Just as bankers have weathered the economic storm, consumers have as well. They have been conservative with expanding their businesses or obtaining new loans. They have been saving instead of borrowing, creating record levels of liquidity at banks. And now, they are slowly gaining confidence in the market – at the best possible time.

“There’s never been a better time to borrow money. Right now, banks are trying to help their local communities understand that rates, terms and the availability of money to lend have never been better,” says Brannen. “There’s an awful lot of competition for the bankable loans that are out there … and there’s a great opportunity for these businesses, families and consumers to talk to their bank.”


Community banks play a vital role in the development and economic stability of their communities. Nowhere is this more true than Savannah, where Carver State Bank – one of only two African-American-owned community banks in Georgia – has made an impact far greater than its assets might suggest, says President Robert James.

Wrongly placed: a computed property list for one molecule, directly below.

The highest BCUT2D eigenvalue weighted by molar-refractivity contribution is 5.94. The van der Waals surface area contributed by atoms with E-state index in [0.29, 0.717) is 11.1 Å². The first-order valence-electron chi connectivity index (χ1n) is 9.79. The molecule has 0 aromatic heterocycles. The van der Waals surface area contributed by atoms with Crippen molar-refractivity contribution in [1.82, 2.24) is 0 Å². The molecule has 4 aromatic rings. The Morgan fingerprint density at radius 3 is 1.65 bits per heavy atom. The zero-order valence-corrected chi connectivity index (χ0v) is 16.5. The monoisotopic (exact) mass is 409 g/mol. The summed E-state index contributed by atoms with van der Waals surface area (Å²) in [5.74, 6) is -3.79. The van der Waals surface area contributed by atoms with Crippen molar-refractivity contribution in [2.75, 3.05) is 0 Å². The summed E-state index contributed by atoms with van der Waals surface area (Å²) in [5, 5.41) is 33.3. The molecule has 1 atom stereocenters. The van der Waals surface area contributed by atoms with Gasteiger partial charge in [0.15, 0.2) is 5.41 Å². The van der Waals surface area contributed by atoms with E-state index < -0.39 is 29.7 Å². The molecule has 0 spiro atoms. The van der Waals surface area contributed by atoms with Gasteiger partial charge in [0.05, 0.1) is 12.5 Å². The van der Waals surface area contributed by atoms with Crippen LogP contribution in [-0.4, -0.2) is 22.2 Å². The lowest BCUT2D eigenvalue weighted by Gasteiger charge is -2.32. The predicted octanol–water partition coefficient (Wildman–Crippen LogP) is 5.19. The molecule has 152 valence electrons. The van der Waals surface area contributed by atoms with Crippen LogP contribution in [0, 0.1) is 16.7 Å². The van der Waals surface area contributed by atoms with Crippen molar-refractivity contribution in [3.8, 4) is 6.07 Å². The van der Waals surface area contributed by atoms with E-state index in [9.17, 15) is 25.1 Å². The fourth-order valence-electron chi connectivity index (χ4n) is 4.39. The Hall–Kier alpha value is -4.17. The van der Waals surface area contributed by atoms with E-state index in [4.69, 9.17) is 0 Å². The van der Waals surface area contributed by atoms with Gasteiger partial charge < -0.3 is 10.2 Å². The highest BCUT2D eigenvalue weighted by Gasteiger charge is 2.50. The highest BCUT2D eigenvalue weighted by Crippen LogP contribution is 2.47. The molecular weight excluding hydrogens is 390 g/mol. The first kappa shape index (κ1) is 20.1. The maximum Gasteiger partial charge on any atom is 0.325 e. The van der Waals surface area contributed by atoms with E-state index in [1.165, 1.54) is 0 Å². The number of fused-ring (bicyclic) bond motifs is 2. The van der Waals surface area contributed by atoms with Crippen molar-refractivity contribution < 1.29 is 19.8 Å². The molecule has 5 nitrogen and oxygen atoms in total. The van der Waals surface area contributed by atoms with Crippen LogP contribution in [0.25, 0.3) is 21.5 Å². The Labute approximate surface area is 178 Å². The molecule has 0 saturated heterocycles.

“There was a time when all of the commercial loans to African Americans in the Savannah market would have been made by Carver State Bank. There was a time when most of the residential mortgages that were made to African Americans – especially in some of the housing areas in Savannah – would have originated at Carver State Bank,” says James. “We provide access to credit for some individuals and some institutions that, if it were not for our existence, would not have access to credit, and that exists even today.”

James has led Carver State Bank since 1971, taking over the helm when he was just 24 years old. In the bank’s 88-year history, it has only had three presidents. James credits this stability of leadership as one reason for the bank’s longevity, along with its community-integrated board of directors and loyal customer base.